I already had a Thunderbird support file when I first used Eudora 8, and you can switch back and forth between the two programs seamlessly, although only one of them can be running at a time.


Mac Bible Study Software

From Carl:

For years I have depended on MacBible 3.0 for Bible study. I enjoy the ability to search by word, phrase, or reference using MacBible. I also like that I can ask for specific Scripture to be printed using the Print menu. It is great for me to be able to print out a list of Scripture references by word, phrase, or book title, chapter, verse(s).

When I read about new Bible software, most of what I read is the number of books of various types that I either already have or do not want. Is there anything similar to MacBible with these search/print features for OS X using PPC and/or Intel? I know my present computers will not last forever.

Thank you!


Hi Carl,

Sounds like MacBible has been doing a great job for you. I haven't had the pleasure of using that software, so it's difficult for me to evaluate its features and capabilities comparatively, but here are a few OS X compatible suggestions you might want to check out:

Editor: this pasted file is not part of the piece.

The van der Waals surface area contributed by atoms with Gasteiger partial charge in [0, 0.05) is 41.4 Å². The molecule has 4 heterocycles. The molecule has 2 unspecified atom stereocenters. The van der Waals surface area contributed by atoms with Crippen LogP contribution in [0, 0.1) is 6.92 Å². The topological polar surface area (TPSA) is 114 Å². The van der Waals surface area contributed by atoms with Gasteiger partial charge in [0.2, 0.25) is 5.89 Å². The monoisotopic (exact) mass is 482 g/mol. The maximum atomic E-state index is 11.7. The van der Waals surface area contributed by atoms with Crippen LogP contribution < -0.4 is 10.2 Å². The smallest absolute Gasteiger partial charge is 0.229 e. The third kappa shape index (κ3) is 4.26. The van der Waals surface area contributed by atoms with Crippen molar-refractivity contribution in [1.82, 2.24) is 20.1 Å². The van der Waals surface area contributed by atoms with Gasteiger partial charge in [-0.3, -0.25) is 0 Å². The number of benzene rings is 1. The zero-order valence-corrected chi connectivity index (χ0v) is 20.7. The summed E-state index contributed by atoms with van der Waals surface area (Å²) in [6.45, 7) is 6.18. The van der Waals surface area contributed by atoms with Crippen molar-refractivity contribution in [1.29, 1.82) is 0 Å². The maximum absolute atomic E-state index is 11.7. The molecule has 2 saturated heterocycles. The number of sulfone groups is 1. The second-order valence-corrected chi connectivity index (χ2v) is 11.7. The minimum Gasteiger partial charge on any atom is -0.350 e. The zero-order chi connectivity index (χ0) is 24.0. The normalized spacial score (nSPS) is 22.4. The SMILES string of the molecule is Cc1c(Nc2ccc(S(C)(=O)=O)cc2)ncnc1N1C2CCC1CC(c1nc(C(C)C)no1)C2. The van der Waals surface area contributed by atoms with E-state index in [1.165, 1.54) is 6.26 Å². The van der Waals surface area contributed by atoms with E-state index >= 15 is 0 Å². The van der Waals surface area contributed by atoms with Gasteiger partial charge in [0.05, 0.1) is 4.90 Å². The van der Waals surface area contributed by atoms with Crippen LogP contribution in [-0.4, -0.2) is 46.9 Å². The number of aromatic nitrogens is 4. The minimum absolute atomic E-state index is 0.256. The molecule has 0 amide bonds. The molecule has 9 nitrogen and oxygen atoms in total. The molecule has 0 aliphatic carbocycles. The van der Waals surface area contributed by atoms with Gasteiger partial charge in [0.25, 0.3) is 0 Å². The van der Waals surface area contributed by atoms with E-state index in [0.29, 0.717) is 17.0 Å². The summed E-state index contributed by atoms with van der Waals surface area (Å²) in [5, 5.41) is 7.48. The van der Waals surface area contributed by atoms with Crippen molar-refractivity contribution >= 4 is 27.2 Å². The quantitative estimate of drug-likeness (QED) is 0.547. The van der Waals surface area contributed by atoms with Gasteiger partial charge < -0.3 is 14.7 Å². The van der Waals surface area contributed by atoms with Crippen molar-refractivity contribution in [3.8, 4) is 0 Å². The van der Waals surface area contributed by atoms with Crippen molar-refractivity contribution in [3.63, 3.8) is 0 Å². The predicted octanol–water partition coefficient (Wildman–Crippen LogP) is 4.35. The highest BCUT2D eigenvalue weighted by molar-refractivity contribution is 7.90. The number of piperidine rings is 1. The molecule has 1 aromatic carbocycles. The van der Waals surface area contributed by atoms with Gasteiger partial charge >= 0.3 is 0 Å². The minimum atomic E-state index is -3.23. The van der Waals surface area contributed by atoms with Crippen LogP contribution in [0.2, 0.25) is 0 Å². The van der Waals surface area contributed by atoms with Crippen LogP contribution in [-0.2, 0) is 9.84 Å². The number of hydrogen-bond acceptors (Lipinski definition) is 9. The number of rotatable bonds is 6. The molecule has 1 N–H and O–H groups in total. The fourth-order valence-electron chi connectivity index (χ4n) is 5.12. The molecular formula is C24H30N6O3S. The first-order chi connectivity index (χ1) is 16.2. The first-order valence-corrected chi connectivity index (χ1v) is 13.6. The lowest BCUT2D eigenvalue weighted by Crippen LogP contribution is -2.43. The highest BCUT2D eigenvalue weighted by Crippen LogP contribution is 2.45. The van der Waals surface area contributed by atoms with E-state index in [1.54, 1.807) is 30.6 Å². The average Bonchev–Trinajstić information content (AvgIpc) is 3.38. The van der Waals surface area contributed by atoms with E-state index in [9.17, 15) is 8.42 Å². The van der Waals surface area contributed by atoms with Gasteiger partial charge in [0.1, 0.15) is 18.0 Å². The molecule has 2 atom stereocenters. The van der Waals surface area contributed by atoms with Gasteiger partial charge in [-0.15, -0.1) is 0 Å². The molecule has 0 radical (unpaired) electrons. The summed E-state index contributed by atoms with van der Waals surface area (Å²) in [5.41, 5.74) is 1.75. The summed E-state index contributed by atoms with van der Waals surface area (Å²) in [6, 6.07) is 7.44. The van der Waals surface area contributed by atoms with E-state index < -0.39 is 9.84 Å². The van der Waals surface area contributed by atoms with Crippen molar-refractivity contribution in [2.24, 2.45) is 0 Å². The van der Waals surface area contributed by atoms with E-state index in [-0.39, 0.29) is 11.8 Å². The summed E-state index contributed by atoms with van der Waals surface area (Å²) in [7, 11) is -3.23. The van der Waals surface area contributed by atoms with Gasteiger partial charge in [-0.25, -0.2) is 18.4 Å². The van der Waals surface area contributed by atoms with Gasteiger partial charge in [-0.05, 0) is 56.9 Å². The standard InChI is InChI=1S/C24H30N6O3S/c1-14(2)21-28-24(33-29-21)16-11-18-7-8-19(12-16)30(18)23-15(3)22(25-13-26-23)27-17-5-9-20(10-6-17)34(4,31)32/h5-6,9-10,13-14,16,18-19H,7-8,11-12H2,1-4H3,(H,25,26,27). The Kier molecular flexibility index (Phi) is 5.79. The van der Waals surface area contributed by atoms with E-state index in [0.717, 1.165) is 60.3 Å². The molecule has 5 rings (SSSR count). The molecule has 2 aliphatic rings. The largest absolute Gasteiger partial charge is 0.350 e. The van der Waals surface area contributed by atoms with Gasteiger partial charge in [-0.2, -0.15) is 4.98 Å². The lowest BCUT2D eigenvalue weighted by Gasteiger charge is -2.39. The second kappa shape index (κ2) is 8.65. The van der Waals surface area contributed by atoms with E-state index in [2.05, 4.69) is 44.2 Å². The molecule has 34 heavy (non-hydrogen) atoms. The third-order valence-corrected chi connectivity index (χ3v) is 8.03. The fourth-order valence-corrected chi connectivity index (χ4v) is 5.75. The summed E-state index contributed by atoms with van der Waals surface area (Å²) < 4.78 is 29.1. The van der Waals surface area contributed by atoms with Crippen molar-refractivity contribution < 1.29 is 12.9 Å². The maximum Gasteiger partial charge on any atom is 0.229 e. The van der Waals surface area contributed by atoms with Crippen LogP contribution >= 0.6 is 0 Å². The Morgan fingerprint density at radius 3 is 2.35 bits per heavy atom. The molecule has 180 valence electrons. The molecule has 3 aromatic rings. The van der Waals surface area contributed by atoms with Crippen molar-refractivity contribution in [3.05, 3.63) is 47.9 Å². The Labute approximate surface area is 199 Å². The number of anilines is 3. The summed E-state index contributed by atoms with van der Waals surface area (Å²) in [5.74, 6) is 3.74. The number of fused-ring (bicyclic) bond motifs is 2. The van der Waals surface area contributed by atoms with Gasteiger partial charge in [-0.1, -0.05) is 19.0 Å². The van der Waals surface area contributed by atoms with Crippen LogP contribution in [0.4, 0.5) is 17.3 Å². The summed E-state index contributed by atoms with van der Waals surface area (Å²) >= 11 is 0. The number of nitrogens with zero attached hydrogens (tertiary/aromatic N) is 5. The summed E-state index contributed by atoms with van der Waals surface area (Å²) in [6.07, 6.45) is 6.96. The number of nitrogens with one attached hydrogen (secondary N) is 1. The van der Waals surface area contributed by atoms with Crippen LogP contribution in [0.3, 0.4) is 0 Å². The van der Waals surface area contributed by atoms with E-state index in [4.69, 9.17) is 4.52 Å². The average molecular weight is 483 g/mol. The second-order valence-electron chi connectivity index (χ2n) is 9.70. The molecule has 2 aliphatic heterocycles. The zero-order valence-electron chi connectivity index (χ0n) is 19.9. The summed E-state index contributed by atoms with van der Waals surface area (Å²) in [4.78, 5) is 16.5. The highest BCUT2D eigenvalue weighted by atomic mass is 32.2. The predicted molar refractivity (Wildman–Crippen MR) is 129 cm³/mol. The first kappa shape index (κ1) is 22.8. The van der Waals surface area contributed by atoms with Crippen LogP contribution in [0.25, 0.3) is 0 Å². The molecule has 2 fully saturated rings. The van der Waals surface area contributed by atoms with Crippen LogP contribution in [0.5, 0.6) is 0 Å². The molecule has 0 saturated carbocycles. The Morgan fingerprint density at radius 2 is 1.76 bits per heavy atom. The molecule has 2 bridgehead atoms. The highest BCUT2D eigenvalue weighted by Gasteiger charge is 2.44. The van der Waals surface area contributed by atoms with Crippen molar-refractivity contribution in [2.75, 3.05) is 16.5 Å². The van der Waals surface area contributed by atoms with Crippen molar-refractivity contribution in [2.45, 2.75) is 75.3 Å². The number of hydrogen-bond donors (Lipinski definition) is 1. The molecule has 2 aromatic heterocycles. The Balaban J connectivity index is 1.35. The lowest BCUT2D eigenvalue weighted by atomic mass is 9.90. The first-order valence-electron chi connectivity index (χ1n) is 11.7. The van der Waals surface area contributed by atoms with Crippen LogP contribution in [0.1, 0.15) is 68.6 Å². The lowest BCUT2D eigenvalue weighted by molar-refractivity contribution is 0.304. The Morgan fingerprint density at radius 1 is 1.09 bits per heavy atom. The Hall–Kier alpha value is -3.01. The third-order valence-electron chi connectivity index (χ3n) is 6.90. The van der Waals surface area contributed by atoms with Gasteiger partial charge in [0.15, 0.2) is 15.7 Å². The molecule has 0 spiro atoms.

Online Bible Software

Hope this helps.


A Case for Apple Displays

From Brian:

Good Morning,

The other day I was at Best Buy, and lately I've been thinking of the productivity of my desk arrangement. Between my three machines (a last gen iBook G4, 15" 2.4 GHz MacBook Pro, and Quicksilver G4), I've kept them all relatively active - the MBP works well as a main machine, the Quicksilver as a server and multimedia center, and the iBook has been doing a bang up job for taking with on the road and for helping me diagnose friend/family machines (FireWire has come in really handy lately for difficult to handle jobs). One thing I've been thinking lately is to get an ExpressCard that adds USB ports to my MBP, which brings me back to my Best Buy visit.